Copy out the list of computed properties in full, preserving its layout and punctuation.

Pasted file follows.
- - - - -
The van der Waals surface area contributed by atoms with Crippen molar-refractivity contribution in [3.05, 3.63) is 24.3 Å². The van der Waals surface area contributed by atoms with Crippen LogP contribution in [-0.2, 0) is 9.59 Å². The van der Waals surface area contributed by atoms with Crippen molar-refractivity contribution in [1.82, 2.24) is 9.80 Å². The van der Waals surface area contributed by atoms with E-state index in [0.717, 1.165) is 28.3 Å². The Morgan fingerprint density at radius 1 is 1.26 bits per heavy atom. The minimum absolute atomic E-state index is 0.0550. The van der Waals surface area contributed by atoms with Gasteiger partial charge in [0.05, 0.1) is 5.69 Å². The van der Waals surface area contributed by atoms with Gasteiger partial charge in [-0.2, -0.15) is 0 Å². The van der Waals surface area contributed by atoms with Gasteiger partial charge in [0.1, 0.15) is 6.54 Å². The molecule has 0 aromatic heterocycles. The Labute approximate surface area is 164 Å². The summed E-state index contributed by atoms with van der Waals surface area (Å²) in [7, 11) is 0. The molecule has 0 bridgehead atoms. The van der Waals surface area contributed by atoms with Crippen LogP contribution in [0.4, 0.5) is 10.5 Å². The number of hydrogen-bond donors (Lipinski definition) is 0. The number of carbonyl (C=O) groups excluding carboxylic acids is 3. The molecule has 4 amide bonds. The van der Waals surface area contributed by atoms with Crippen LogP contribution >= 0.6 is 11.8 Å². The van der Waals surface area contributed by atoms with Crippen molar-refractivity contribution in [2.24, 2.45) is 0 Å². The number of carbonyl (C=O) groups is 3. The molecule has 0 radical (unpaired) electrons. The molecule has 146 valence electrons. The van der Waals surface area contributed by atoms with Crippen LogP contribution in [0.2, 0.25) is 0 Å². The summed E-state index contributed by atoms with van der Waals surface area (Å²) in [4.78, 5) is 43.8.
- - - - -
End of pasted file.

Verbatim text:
The van der Waals surface area contributed by atoms with Crippen molar-refractivity contribution in [3.05, 3.63) is 24.3 Å². The van der Waals surface area contributed by atoms with Crippen LogP contribution in [-0.2, 0) is 9.59 Å². The van der Waals surface area contributed by atoms with Crippen molar-refractivity contribution in [1.82, 2.24) is 9.80 Å². The van der Waals surface area contributed by atoms with E-state index in [0.717, 1.165) is 28.3 Å². The Morgan fingerprint density at radius 1 is 1.26 bits per heavy atom. The minimum absolute atomic E-state index is 0.0550. The van der Waals surface area contributed by atoms with Gasteiger partial charge in [0.05, 0.1) is 5.69 Å². The van der Waals surface area contributed by atoms with Gasteiger partial charge in [-0.2, -0.15) is 0 Å². The van der Waals surface area contributed by atoms with Gasteiger partial charge in [0.1, 0.15) is 6.54 Å². The molecule has 0 aromatic heterocycles. The Labute approximate surface area is 164 Å². The summed E-state index contributed by atoms with van der Waals surface area (Å²) in [7, 11) is 0. The molecule has 0 bridgehead atoms. The van der Waals surface area contributed by atoms with Crippen LogP contribution in [0.4, 0.5) is 10.5 Å². The number of hydrogen-bond donors (Lipinski definition) is 0. The number of carbonyl (C=O) groups excluding carboxylic acids is 3. The molecule has 4 amide bonds. The van der Waals surface area contributed by atoms with Crippen LogP contribution >= 0.6 is 11.8 Å². The van der Waals surface area contributed by atoms with Crippen molar-refractivity contribution in [2.24, 2.45) is 0 Å². The number of carbonyl (C=O) groups is 3. The molecule has 0 radical (unpaired) electrons. The molecule has 146 valence electrons. The van der Waals surface area contributed by atoms with Crippen LogP contribution in [0.2, 0.25) is 0 Å². The summed E-state index contributed by atoms with van der Waals surface area (Å²) in [4.78, 5) is 43.8.